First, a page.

Farm incomes increased by over 20% in the North in 2016
Provisional figures indicate that the ‘Total Income from Farming’ (TIFF) in the North rose by 22% in 2016 (21% in real terms) to £244m (€283m) from £199m (€231m) in 2015.
The first provisional estimates for farm incomes in 2016 were released by the Department of Agriculture, Environment and Rural Affairs (DAERA), while revisions have been made to previous years.
TIFF represents the return on own labour, management input and own capital invested for all those with an entrepreneurial involvement in farming. It represents farm income measured at the sector level.
There was a 1% increase in the value of output from the livestock sector, which was offset by a combination of a 13% fall in horticulture plus a 2% reduction in field crops.
Farm Income Levels in the North
Farm Business Income measured across all farm types is expected to increase from an average £14,788 (€17,178) in 2015/16 to £18,943 (€22,005) in 2016/17.
This represents an increase of £4,155 (€4,826) or 28% per farm, the figures show.
The upturn in their incomes is mainly attributed to higher subsidy receipts combined with more favourable lamb and pig prices in the 2016/17 accounting year.
Dairying remained the largest contributor to the total value of Gross Output, despite falling a further 6% to £452m (€525m) in 2016.
The annual average farm-gate milk price and the volume of raw milk produced in Northern Ireland both fell by 3% in 2016 to 20.2p/L (23c/L) and 2.2 billion litres respectively, DAERA figures show.
Provisional figures indicated that the output value of cattle in the North was 6% higher at £425m (€493.7m) in 2016.
The average producer price for finished clean cattle north of the border was £3.19/kg (€3.71/kg) in 2016 while the average producer price for cull animals was £2.16/kg (€2.51/kg).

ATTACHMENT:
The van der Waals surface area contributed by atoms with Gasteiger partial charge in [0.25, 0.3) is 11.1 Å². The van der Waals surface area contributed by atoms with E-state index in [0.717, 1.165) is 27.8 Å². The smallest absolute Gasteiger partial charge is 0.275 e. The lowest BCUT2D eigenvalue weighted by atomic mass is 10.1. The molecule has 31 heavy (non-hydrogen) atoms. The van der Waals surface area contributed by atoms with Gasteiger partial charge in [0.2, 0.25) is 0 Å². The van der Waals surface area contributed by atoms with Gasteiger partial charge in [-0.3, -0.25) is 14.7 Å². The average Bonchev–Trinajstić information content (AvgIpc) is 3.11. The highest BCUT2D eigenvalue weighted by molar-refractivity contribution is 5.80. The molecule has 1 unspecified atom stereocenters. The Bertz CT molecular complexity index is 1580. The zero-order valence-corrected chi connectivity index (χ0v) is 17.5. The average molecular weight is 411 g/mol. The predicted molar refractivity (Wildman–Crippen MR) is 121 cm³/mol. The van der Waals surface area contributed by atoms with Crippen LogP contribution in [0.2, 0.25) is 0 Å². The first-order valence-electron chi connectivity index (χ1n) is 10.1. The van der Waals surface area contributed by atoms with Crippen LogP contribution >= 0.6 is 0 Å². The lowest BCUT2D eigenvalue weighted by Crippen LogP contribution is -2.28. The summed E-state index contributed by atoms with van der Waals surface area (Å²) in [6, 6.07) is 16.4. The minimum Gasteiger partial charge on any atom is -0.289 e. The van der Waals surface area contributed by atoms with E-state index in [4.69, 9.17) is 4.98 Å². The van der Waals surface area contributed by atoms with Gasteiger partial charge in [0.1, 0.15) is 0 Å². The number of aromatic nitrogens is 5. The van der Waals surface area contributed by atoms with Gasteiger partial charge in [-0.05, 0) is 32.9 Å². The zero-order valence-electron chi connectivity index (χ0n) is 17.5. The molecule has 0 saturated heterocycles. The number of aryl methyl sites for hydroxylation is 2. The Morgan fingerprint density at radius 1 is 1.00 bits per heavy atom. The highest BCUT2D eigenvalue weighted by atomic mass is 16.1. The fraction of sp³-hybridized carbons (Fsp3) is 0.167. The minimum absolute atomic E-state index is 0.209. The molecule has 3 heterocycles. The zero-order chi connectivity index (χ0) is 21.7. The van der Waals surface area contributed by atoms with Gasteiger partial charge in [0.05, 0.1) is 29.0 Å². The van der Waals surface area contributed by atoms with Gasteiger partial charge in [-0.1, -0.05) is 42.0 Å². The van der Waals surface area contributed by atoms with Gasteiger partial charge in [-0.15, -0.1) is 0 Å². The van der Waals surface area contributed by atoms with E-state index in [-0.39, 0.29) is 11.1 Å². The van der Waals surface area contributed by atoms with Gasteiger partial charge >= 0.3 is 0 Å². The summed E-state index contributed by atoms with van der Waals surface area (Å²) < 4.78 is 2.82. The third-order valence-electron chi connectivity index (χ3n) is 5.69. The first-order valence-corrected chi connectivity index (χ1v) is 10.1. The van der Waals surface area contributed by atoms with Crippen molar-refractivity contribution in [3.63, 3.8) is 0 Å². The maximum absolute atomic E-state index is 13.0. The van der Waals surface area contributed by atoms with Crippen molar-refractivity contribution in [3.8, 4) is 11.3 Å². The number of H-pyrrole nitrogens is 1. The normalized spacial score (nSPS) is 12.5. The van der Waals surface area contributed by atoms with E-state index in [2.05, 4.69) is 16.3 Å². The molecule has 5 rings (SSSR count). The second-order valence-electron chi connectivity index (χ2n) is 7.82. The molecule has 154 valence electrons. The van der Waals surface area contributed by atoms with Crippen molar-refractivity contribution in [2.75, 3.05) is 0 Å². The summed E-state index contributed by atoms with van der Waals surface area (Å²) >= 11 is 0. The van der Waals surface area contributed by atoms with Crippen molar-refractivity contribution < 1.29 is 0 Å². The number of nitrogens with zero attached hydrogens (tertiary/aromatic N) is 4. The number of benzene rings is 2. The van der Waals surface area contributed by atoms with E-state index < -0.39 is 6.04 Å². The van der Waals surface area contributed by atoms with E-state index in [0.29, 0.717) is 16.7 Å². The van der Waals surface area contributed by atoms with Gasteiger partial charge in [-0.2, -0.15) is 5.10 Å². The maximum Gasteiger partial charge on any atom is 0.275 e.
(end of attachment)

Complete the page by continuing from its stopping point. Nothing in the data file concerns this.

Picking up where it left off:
The value of output from sheep increased by 15% to £73m (€84.8m) in 2016.
This increase was a combination of a 14% increase in the producer price to £3.91/kg (€4.54/kg) and a 2% increase in the number of lambs and hoggets slaughtered.
Meanwhile, the total volume of sheep-meat produced was marginally lower compared to 2015, according to DAERA, because of a reduction in the average carcase weight to 22kg.
With regards to the intensive livestock sectors the pig sector improved by 6% to £122m (€141.7m) and the egg sector grew by a further 9% to £97m (€112.7m), but the value of poultry output reduced by 1% to £246m (€285.8m).
The producer prices in the poultry and pig sectors fell by 4% and 1% respectively, whereas the producer price for eggs remained unchanged.
The total output value for field crops in the North decreased by 2% in 2016 to £57m (€66.4m)
According to DAERA, this was as a result of reductions in the volume produced for barley and other crops because of the adverse impacts of weather on yields.
The value of output of potatoes in 2016 rose by 17% to £20m (€23.3m), which was attributed to changes in the volume of stock carried forward and an increase in the producer price which was partly offset by a reduction in the volume of potatoes produced.
Provisional figures show that the value of output for wheat decreased by 5% to £8m (€9.3m) and the output value of barley fell by 9% to £17m (€19.8m).
The value of output recorded in the Horticulture sector was also down year-on-year for 2016, by 13%, at £104m (€121.1m), estimates show.
The mushroom sector is the largest of these sectors by value, with an output of £53m (€61.7m).
In 2016, the estimated value of the direct subsidies (Basic, Greening and Young Farmer payments) was £276m (€321.3m), representing an increase of 18%, when compared with the 2015 payments.
DAERA attributed this to the more favourable exchange rate between Sterling and the euro.
The total value of Gross Inputs decreased by 2% in 2016, to £1.35 billion (€1.57 billion), figure show.
Feedstuff costs, which accounted for 53% of the total Gross Input estimate, reduced by 2% to £716m (€833.6m) in 2016.
Meanwhile, the total cost of fertilisers in 2016 fell by 7% as a result of a 16% reduction in the average price paid per tonne which was partly offset by an 11% increase in the volume purchased, according to DAERA.
There was also a reduction in total lime purchases, with the result that total expenditure on fertilisers and lime fell to £69m (€80.3m).
Total machinery expenses decreased by 7% to £129m (€150.2) in 2016, as a result of an 11% reduction in the cost of fuel and oils, provisional estimates show.